KUALA LUMPUR (Jan 18): While news of a failed fundraising effort by Country Garden Holdings Co shook investors' confidence in its shares and bonds in the last few days, its Malaysian unit said its parent company isn't worried about it and that it is business as usual here.
"According to our headquarters in Shunde, China, the company has not issued the 'US$300 million convertible bond', as reported by Bloomberg. Initially, it was one of many options the company had. However, after [a] market survey and gauging the impact, the reported method was obviously an unfavourable move.
"In order to continuously optimise the debt structure, the company pays attention to different financing channels, and the bank also has the possible terms for different products. The company will not consider offerings when market conditions are not suitable," Country Garden's Malaysian unit, Country Garden Pacificview Sdn Bhd, said in an emailed reply.
It was responding to how the crisis engulfing China's property sector is impacting Country Garden and its operations here in Malaysia, amid fears that the reportedly failed fundraising effort may be a harbinger of waning confidence.
According to Bloomberg, Country Garden has the largest pool of outstanding dollar bonds among China's biggest property firms, excluding defaulters, with some US$11.7 billion outstanding.
Some of its dollar notes plunged to record lows recently in the wake of a report that it had failed to win sufficient investor support for a possible convertible bond deal. "While Country Garden isn't expected to face imminent repayment pressure — it has US$1.1 billion of dollar bonds due this year and had 186 billion yuan (US$29.3 billion) available cash as of June last year — risks may emerge if it's seen to have limited access to funding," Bloomberg wrote.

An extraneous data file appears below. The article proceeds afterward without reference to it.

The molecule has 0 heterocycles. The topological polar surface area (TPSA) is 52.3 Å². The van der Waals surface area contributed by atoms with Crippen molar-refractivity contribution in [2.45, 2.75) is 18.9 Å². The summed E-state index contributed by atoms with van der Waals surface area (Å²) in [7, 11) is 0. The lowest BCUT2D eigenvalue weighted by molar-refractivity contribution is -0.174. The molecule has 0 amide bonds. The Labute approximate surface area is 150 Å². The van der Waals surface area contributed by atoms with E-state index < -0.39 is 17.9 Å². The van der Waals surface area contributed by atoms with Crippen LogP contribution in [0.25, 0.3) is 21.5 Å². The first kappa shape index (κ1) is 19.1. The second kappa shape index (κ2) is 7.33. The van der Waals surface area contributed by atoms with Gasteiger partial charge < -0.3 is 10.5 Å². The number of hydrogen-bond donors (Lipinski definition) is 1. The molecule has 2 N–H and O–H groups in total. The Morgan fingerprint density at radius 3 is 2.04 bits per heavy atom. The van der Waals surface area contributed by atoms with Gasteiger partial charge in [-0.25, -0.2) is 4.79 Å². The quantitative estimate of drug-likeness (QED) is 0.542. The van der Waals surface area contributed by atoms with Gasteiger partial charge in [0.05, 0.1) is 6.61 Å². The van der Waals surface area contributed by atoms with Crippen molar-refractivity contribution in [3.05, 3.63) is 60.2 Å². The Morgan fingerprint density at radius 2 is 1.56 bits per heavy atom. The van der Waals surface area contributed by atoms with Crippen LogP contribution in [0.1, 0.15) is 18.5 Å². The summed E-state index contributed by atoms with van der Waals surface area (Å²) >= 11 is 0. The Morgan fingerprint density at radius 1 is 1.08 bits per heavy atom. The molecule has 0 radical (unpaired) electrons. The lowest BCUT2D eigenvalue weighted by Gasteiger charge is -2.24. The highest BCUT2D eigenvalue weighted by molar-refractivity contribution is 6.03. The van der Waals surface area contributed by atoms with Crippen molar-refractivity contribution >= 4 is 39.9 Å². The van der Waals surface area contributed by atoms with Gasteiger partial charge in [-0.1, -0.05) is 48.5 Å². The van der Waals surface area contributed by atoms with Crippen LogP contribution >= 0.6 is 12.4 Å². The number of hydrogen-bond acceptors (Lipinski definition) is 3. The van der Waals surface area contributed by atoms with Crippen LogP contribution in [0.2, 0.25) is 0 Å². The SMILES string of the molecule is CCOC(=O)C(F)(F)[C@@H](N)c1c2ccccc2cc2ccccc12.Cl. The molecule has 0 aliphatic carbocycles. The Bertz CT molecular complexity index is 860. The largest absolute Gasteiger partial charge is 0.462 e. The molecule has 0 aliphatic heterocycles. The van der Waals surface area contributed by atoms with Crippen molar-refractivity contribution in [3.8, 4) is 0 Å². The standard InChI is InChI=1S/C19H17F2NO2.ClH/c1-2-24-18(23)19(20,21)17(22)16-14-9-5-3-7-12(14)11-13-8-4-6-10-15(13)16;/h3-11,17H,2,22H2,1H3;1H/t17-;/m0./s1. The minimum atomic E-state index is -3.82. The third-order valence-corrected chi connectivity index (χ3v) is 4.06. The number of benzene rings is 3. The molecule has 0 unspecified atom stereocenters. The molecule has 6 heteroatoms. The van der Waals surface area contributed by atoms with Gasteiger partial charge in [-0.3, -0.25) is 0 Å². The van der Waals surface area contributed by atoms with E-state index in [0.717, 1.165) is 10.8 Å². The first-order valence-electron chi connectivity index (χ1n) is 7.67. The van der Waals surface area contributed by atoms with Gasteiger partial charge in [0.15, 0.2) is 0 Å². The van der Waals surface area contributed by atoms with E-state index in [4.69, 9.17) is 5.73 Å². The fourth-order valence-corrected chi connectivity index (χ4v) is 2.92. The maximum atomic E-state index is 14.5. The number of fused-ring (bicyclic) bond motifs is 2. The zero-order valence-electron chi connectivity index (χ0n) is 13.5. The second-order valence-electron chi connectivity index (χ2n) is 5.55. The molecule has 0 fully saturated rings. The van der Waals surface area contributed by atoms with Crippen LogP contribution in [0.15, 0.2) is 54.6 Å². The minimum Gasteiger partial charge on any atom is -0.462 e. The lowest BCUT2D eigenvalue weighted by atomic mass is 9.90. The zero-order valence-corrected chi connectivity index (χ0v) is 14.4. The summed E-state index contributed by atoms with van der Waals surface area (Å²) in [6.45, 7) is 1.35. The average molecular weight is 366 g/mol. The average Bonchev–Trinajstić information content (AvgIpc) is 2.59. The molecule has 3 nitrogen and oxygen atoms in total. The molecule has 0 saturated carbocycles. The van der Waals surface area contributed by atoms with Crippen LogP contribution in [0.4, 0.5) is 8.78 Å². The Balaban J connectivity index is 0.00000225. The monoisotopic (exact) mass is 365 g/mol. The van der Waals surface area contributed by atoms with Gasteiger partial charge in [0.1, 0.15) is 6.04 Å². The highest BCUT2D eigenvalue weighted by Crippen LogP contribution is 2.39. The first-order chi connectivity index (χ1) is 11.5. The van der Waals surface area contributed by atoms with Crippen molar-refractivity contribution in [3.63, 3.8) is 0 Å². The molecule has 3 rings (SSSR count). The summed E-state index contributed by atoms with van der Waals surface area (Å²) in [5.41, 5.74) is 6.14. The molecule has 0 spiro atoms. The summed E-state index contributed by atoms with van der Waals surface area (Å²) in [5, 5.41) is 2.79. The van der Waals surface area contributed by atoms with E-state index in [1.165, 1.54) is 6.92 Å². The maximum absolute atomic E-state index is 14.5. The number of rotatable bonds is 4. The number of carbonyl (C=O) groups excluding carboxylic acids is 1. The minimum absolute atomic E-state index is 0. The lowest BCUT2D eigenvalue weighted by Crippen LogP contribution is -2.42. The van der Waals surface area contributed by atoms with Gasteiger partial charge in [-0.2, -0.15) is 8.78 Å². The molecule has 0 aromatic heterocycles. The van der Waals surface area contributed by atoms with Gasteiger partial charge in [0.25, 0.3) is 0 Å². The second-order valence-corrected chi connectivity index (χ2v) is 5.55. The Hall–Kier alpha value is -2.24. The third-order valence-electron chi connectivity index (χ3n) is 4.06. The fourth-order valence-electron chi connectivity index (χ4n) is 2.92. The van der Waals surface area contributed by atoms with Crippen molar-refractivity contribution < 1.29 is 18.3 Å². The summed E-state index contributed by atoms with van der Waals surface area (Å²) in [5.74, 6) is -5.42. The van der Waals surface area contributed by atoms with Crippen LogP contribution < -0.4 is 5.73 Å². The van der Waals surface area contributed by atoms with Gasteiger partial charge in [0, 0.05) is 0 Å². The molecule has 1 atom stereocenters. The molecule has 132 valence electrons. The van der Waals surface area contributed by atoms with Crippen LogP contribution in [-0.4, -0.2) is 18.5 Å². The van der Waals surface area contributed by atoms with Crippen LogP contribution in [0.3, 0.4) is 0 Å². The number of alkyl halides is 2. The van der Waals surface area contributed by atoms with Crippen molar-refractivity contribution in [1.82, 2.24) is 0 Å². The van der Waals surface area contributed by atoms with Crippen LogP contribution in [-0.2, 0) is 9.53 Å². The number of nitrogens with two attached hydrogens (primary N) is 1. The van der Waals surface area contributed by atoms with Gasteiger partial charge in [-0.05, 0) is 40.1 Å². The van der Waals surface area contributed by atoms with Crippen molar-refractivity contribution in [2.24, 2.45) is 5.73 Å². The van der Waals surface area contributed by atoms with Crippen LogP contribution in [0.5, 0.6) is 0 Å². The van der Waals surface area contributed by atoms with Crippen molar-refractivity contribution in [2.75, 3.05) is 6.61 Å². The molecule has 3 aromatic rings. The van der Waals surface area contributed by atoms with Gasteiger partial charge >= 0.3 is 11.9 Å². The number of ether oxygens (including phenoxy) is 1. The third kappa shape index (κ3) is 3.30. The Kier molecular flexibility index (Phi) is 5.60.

Meanwhile, Country Garden Pacificview further said in its email that the group's sales have grown steadily, according to its recent interim financial report, and that its financial position had been further solidified with lower net debt ratio and financing cost, "demonstrating the robust operational strength and sound financial management abilities of China’s leading real estate developer".
"In short, the company has stable sales revenue, strong cash flow and low debt. The company wasn’t worried nor swayed by the report at all. Operations in Malaysia is business as usual," it added.
Malaysia's largest foreign real estate developer Country Garden is developing the US$100 billion Forest City project in Johor.
In September last year, the South China Morning Post reported, quoting sources, that the developer had reduced its employment and sales team in Malaysia by two-thirds over a two-year period, amid declining sales at the Forest City project due to the Covid-19 pandemic.
In particular, it reported that its Malaysian staff had been reduced to 500 as of June, following three rounds of retrenchment in the past 18 months, from 1,700 in 2019.
However, this was later refuted by Country Garden Pacificview, which said: "Under the current economic situation, there have been an in- and outflow of employees, and the overall staff strength has been maintained at a normal standard with a stable headcount."
While it conceded that the Covid-19 pandemic had disrupted the pace of its development, it said this had not changed "the company’s determination and belief in exploring the local market".